Mercury itself comes in a number of forms. In its pure natural state it is a liquid metal, which is very volatile. This is perfect for items like thermometers, switches and some light bulbs. This can be also found in coal, and is released into the atmosphere when burned. This accounts for over 40 percent of all domestic human-caused emissions within the United States. Mercury is also released into the environment through the burning of hazardous wastes, chlorine production, destruction of products containing mercury, and improper treatment and disposal of material that contains mercury.
Through whatever means mercury uses to find its way into the environment, it eventually settles within our water supply. Once deposited, certain micro-organisms can change it into methylmercury, a highly toxic form that builds up in fish, shellfish and animals that eat fish. This becomes the main sources of methylmercury exposure to humans.
Mercury exposure at high levels can harm the brain, heart, kidneys, lungs, and immune system of people of all ages. Research shows that most people's fish consumption does not cause a health concern. However, it has been demonstrated that high levels of methylmercury in the bloodstream of unborn babies and young children may harm the developing nervous system, making the child less able to think and learn. Impacts on cognitive thinking, memory, attention, language, and fine motor and visual spatial skills have been seen in children exposed to methylmercury in the womb.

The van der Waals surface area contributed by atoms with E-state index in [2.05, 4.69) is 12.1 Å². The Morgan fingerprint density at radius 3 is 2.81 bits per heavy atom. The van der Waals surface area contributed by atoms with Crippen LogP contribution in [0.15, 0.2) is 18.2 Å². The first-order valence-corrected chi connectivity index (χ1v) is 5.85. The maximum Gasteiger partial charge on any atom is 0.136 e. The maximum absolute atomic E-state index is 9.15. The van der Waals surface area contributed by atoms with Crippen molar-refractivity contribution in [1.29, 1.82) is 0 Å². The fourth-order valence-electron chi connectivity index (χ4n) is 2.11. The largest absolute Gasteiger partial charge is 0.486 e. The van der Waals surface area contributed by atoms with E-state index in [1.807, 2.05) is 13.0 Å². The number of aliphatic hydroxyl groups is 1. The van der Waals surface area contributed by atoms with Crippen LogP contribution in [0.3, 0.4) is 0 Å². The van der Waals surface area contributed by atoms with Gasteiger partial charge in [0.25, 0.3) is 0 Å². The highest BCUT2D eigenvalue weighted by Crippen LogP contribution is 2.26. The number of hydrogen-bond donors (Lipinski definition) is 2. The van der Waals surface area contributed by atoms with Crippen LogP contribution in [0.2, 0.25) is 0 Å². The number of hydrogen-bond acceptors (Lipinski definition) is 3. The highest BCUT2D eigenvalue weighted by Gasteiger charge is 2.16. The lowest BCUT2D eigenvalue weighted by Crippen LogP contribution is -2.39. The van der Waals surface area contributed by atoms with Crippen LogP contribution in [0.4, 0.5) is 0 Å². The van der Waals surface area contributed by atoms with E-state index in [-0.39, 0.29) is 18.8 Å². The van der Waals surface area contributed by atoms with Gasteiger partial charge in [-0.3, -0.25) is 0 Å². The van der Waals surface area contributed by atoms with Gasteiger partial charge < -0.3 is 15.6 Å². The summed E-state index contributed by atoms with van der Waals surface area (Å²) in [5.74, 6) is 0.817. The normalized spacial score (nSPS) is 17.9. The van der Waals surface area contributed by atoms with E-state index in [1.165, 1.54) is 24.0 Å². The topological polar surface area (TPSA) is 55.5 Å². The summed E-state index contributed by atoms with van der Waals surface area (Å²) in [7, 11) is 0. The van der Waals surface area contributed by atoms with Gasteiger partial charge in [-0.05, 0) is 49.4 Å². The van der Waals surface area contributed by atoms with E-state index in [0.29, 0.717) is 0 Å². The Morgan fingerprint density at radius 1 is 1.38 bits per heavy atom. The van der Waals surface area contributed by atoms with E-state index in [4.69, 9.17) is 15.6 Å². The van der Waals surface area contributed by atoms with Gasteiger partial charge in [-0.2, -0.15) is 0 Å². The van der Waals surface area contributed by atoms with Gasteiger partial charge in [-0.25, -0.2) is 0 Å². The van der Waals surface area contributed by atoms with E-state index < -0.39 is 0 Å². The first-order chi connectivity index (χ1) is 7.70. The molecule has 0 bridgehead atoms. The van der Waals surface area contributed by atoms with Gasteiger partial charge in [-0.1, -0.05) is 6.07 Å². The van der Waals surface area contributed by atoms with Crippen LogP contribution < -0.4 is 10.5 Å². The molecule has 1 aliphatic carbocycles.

Symptoms of methylmercury poisoning:
impairment of the peripheral vision;
disturbances in sensations ("pins and needles" feelings, usually in the hands, feet, and around the mouth);
lack of coordination of movements;
impairment of speech, hearing, walking;
Another less common exposure to mercury that can be a concern is breathing mercury vapour. These exposures can occur when elemental mercury or products that contain elemental mercury break and release mercury to the air, particularly in warm or poorly-ventilated indoor spaces.
Symptoms of elemental mercury poisoning:
emotional changes (e.g., mood swings, irritability, nervousness, excessive shyness);
neuromuscular changes (such as weakness, muscle atrophy, twitching);
disturbances in sensations;
changes in nerve responses;
performance deficits on tests of cognitive function.
To protect ourselves, and our children, from this poison we must be aware of the actions we take. Reduce your consumption of fish and shellfish, and conduct some research on which has higher mercury content. While important for a well-balanced diet, they should be consumed in moderation. This is especially important for children. For pregnant women, or those still nursing, omit all consumption. Use caution when handling material that contains mercury (like compact fluorescent lights or thermometers), and dispose or recycle material properly.
Though it is virtually impossible to negate the existence of mercury in our lives, and the world around us, we can affect our exposure to it. By realizing what products contain mercury, how to properly dispose of them, and they symptoms caused by over exposure we can better protect ourselves and loved ones, and work for a better lifestyle.